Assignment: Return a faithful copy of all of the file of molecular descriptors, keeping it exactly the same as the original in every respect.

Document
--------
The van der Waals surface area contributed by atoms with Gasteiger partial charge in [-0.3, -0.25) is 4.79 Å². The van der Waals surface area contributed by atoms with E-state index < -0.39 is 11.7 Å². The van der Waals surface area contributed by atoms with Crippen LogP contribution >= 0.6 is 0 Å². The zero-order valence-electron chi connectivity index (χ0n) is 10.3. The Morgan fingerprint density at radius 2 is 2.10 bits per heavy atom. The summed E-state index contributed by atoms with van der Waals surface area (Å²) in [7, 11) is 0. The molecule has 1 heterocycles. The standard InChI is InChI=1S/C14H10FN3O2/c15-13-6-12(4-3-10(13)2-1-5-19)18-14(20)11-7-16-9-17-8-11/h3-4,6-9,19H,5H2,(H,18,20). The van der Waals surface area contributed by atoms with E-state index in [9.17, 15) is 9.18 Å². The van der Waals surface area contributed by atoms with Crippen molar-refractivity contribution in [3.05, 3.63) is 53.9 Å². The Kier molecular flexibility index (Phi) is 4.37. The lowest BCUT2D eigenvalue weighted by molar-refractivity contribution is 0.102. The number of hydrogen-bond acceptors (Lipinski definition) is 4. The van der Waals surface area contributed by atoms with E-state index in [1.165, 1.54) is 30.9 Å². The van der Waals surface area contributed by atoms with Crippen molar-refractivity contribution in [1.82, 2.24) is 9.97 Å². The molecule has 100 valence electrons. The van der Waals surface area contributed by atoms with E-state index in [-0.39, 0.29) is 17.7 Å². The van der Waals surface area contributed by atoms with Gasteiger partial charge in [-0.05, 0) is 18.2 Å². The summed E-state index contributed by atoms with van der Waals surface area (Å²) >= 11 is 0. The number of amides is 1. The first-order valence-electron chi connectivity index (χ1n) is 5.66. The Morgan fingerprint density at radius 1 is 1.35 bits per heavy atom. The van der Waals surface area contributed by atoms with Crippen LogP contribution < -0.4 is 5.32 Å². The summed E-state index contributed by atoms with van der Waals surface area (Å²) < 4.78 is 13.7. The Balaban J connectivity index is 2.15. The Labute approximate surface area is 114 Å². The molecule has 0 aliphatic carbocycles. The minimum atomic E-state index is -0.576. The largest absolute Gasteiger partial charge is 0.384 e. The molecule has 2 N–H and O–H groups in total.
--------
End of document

The van der Waals surface area contributed by atoms with Gasteiger partial charge in [-0.3, -0.25) is 4.79 Å². The van der Waals surface area contributed by atoms with E-state index < -0.39 is 11.7 Å². The van der Waals surface area contributed by atoms with Crippen LogP contribution >= 0.6 is 0 Å². The zero-order valence-electron chi connectivity index (χ0n) is 10.3. The Morgan fingerprint density at radius 2 is 2.10 bits per heavy atom. The summed E-state index contributed by atoms with van der Waals surface area (Å²) in [7, 11) is 0. The molecule has 1 heterocycles. The standard InChI is InChI=1S/C14H10FN3O2/c15-13-6-12(4-3-10(13)2-1-5-19)18-14(20)11-7-16-9-17-8-11/h3-4,6-9,19H,5H2,(H,18,20). The van der Waals surface area contributed by atoms with E-state index in [9.17, 15) is 9.18 Å². The van der Waals surface area contributed by atoms with Crippen molar-refractivity contribution in [3.05, 3.63) is 53.9 Å². The Kier molecular flexibility index (Phi) is 4.37. The lowest BCUT2D eigenvalue weighted by molar-refractivity contribution is 0.102. The number of hydrogen-bond acceptors (Lipinski definition) is 4. The van der Waals surface area contributed by atoms with E-state index in [1.165, 1.54) is 30.9 Å². The van der Waals surface area contributed by atoms with Crippen molar-refractivity contribution in [1.82, 2.24) is 9.97 Å². The molecule has 100 valence electrons. The van der Waals surface area contributed by atoms with E-state index in [-0.39, 0.29) is 17.7 Å². The van der Waals surface area contributed by atoms with Gasteiger partial charge in [-0.05, 0) is 18.2 Å². The summed E-state index contributed by atoms with van der Waals surface area (Å²) >= 11 is 0. The number of amides is 1. The first-order valence-electron chi connectivity index (χ1n) is 5.66. The Morgan fingerprint density at radius 1 is 1.35 bits per heavy atom. The van der Waals surface area contributed by atoms with Crippen LogP contribution < -0.4 is 5.32 Å². The summed E-state index contributed by atoms with van der Waals surface area (Å²) < 4.78 is 13.7. The Balaban J connectivity index is 2.15. The Labute approximate surface area is 114 Å². The molecule has 0 aliphatic carbocycles. The minimum atomic E-state index is -0.576. The largest absolute Gasteiger partial charge is 0.384 e. The molecule has 2 N–H and O–H groups in total.